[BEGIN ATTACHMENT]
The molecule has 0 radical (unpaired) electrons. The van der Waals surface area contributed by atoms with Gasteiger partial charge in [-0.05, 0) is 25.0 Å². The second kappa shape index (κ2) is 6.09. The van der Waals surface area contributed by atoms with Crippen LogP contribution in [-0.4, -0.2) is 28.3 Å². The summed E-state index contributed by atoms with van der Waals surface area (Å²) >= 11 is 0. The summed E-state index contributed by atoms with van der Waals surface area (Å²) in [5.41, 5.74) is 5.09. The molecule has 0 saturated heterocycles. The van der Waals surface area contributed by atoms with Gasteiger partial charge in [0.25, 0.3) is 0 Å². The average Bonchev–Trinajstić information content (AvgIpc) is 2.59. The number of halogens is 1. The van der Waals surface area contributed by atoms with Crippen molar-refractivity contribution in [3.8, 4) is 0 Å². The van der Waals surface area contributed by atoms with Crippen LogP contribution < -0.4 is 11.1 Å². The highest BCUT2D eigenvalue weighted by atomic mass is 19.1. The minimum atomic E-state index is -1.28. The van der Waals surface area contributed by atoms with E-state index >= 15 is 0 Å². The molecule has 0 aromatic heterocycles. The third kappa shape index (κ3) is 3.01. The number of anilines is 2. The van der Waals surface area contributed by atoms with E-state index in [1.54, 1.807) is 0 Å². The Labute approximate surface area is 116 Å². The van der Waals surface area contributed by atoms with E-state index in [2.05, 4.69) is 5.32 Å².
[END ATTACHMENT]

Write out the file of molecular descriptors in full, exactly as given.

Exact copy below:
The molecule has 0 radical (unpaired) electrons. The van der Waals surface area contributed by atoms with Gasteiger partial charge in [-0.05, 0) is 25.0 Å². The second kappa shape index (κ2) is 6.09. The van der Waals surface area contributed by atoms with Crippen LogP contribution in [-0.4, -0.2) is 28.3 Å². The summed E-state index contributed by atoms with van der Waals surface area (Å²) >= 11 is 0. The summed E-state index contributed by atoms with van der Waals surface area (Å²) in [5.41, 5.74) is 5.09. The molecule has 0 saturated heterocycles. The van der Waals surface area contributed by atoms with Gasteiger partial charge in [0.25, 0.3) is 0 Å². The average Bonchev–Trinajstić information content (AvgIpc) is 2.59. The number of halogens is 1. The van der Waals surface area contributed by atoms with Crippen molar-refractivity contribution in [3.8, 4) is 0 Å². The van der Waals surface area contributed by atoms with Crippen LogP contribution < -0.4 is 11.1 Å². The highest BCUT2D eigenvalue weighted by atomic mass is 19.1. The minimum atomic E-state index is -1.28. The van der Waals surface area contributed by atoms with E-state index >= 15 is 0 Å². The molecule has 0 aromatic heterocycles. The third kappa shape index (κ3) is 3.01. The number of anilines is 2. The van der Waals surface area contributed by atoms with E-state index in [1.54, 1.807) is 0 Å². The Labute approximate surface area is 116 Å². The van der Waals surface area contributed by atoms with E-state index in [2.05, 4.69) is 5.32 Å².